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Blow for Macron’s party as opposition holds up Covid bill

The centrist party of French President Emmanuel Macron was left red-faced on Tuesday after opposition parties joined forces to hold up a bill tightening measures against Covid-19.

(FILES) In this file photo taken on December 17, 2021 French President Emmanuel Macron looks on during a joint press conference with Germany’s Chancellor Olaf Scholz (out of frame) during an European Union (EU) summit at the European Council Building at the EU headquarters in Brussels. – Angela Merkel’s departure from the political stage after 16 years as chancellor has not only ushered in a new era in Germany but also shaken up the power balance in the EU. Potential candidates to take over Merkel’s mantle as the leader of Europe include her successor at the helm of Europe’s biggest economy, Olaf Scholz, as well as France’s President Emmanuel Macron and Italy’s Prime Minister Mario Draghi. (Photo by JOHN THYS / POOL / AFP)

The centrist party of French President Emmanuel Macron was left red-faced on Tuesday after opposition parties joined forces to hold up a bill tightening measures against Covid-19.

The lower house National Assembly was debating the implementation of a health pass that will require a full course of vaccination to attend events, eat out or travel by inter-city train, rather than a recent negative test or proof of recovery.

But when the government asked the chamber late Monday to continue debating the legislation after midnight, to ensure it could be adopted by the end of the week, the right-wing Republicans (LR) teamed up with the far-right and far-left to stop the debate.

In an embarrassment for Macron’s Republic on the Move (LREM) party that controls parliament, not enough of its lawmakers were still present in the chamber when the vote by a show of hands was taken on continuing the debate.

French media said the surprise move by the LR — which has backed the main thrust of the legislation — pointed to rising political tensions ahead of April 2022 presidential elections, which Macron appears the favourite, but is not certain, to win.

Government spokesman Gabriel Attal lashed out at a “procedural coup” by opposition lawmakers, saying they wanted to “derail the calendar” for the vaccine pass for purely political reasons.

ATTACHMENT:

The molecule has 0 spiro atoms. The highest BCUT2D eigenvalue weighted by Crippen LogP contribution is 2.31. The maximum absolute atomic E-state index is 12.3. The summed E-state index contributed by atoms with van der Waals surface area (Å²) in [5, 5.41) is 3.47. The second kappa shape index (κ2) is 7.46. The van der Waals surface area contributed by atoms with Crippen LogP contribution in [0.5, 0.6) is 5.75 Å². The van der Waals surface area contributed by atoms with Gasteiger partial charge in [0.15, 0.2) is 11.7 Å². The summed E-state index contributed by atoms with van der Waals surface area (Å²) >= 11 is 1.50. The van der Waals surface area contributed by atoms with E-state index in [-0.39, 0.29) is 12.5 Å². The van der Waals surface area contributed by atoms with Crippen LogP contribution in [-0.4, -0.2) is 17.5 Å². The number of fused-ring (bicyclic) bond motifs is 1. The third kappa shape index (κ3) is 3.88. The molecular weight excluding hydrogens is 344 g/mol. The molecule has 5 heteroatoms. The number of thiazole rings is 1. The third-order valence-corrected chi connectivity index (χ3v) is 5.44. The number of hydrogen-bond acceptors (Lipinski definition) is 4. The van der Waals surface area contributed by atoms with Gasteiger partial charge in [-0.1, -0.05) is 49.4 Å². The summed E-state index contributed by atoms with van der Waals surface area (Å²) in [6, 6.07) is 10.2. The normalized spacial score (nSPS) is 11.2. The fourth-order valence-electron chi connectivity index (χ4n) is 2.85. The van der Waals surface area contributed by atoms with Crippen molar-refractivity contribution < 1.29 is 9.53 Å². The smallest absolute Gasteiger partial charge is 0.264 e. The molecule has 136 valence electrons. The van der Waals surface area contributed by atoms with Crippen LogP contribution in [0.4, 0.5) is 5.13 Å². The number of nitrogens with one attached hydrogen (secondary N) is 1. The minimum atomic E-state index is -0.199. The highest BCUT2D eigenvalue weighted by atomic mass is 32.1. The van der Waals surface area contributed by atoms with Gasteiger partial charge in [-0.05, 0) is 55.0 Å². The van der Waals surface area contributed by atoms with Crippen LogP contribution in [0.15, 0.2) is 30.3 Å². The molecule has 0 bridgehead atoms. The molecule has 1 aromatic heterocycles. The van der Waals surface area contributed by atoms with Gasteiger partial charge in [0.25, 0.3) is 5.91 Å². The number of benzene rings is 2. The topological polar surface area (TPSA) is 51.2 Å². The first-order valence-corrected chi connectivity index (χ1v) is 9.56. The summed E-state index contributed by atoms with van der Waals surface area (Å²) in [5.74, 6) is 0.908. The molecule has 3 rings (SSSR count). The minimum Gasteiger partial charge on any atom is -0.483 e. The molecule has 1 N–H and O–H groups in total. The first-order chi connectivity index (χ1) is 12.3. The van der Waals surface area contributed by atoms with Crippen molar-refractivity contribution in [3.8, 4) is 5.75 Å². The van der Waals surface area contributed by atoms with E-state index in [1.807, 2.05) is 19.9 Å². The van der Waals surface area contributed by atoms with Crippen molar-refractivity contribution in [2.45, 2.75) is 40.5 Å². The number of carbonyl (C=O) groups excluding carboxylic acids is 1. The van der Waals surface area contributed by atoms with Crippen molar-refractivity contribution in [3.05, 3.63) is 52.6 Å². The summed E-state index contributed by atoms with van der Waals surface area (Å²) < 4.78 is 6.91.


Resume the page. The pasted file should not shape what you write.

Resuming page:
“We will do everything to stick to the calendar as has been set out,” he told France Inter radio. The government wants the new legislation to be implemented from January 15.

The debate was due to resume late Tuesday, parliamentary sources said, with 500 amendments filed by the opposition to be discussed and lawmakers facing another late night.

– ‘Always an amateur’ –
The delay underscored the frailties of LREM, an upstart centrist party that has failed to build up a solid base since Macron’s meteoric rise to the presidency in 2017.

“Once an amateur, always an amateur,” commented Damien Abad, head of the LR faction in the National Assembly, describing the vote as a “big blow for the ruling party and the government”.

Prime Minister Jean Castex told a meeting of LREM lawmakers that the events of Monday night “did not match the gravity of the situation” and that the party now needed to be “more united than ever”, according to participants.

After a bitter New Year’s debate over a move to fly the European flag from the Arc de Triomphe monument to mark France’s turn at the EU presidency, Le Monde daily said the episode was a new sign of pre-election tensions.

“The presidential election campaign appears to have barged into the debates on health policy,” it said.

Valerie Pecresse, the LR candidate considered the main threat to Macron by analysts, confirmed Tuesday that her party would back the legislation.

She warned however that it would be modified when it arrives in the Senate, where the right holds a majority, and criticised a “lack of preparedness and improvisation of the government in the face of the crisis”.

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